agency in the creation, it pervades, in fact, the whole tenor of Scripture; it is conveyed in the tone and spirit on which all Scriptural statements and reasonings proceed. So the doctrine of the atonement is not only declared directly by those passages which speak of Christ as the propitiation for our sins 8,' as delivered up for us all",' as one by whom we have received the atonementi;' but is deduced, by indirect inference, from various passages implying its truth, and proceeding on the supposition of it. And these two doctrines are so connected, that they must stand or fall together. If our Saviour was really God, he must have died to atone for human sins. If he died to atone for human sins, he must have been a being at least far superior to man. Let it then be always remembered, that not only is the force of particular texts to be examined singly, but the general tone of Scripture is to be sifted, and various texts are to be considered collectively as they afford mutual explanation. The opponent of our faith is always disposed to take single, isolated passages, and of these to fritter away the meaning, by viewing them unconnected with others. Now, little as we have reason to shrink from any mode of interpreting Scripture, provided the received meaning of the words be preserved, and an adherence to the rules of fair criticism be maintained: still we do not consent that, by such a method, the question is placed on its just ground, and that the surest mode of obtaining right conclusions is adopted. It is by catching the spirit of the sacred writings, by viewing the texts in their several bearings, by discovering their general scope, that scriptural truth is to be placed on its true basis, is to be developed in its full and unclouded brightness.”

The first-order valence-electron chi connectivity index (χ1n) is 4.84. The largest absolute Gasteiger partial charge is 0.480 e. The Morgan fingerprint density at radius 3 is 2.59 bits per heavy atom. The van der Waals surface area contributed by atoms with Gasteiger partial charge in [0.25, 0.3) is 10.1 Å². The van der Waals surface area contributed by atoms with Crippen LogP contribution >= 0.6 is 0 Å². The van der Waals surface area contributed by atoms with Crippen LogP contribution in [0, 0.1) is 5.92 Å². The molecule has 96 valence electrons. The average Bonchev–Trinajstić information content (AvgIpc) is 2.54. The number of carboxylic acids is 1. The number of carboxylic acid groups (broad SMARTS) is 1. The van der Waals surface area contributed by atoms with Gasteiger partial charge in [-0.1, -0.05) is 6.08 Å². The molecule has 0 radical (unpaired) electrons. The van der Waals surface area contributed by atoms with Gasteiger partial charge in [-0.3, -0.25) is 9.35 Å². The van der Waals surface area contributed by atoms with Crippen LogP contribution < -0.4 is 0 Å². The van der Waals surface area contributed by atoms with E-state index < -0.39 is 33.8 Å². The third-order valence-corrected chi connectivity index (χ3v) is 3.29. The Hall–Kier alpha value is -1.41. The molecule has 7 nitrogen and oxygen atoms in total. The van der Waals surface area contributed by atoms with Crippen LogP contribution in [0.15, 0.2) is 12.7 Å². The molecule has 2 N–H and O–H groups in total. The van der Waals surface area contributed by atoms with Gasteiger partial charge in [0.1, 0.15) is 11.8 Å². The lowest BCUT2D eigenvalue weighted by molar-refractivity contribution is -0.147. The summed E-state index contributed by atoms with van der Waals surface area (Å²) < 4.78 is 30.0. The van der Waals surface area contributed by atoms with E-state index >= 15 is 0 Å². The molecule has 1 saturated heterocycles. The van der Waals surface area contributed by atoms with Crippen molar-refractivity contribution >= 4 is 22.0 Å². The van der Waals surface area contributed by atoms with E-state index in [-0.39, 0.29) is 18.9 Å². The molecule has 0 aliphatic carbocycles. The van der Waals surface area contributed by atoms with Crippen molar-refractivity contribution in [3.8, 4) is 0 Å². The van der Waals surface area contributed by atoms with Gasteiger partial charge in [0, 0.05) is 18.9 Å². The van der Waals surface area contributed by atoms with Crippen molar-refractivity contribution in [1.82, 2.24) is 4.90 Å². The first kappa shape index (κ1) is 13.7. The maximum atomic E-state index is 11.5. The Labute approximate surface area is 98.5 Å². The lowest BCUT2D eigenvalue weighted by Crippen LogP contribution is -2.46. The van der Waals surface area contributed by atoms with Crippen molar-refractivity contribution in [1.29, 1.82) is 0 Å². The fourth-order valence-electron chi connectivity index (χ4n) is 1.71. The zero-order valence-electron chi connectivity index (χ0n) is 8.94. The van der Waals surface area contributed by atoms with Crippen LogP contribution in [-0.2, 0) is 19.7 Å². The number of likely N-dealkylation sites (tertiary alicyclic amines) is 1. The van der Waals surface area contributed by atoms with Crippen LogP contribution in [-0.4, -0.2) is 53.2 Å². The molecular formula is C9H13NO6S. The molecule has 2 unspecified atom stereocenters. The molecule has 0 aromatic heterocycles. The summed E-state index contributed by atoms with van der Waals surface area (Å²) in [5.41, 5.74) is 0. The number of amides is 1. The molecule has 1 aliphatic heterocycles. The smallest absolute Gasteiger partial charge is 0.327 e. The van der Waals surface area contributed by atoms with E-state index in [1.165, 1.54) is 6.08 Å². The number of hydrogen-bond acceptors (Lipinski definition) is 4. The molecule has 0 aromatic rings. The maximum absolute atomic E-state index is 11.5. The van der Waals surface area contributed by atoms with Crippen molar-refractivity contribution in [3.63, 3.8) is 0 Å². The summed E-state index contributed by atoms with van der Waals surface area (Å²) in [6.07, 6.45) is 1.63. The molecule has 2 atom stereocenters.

D'Oyly's Discourse on Modern Unitarianism.
“ In our contest with the Unitarian, we might venture to leave out (without giving up,) the disputed texts on which he principally dwells, and defend our opinions upon the declarations made in the other parts of the sacred writings, as scarcely admitting any strainings that can give the least
! " Heb. i. 10; John i. 3. 10; COL i 16, &c."
* Rom. vii. 32."
" 1 John i. 2." *** Rom. v. 11."
must explain so much advan general rule
+ came to parts by thehe Scriptureb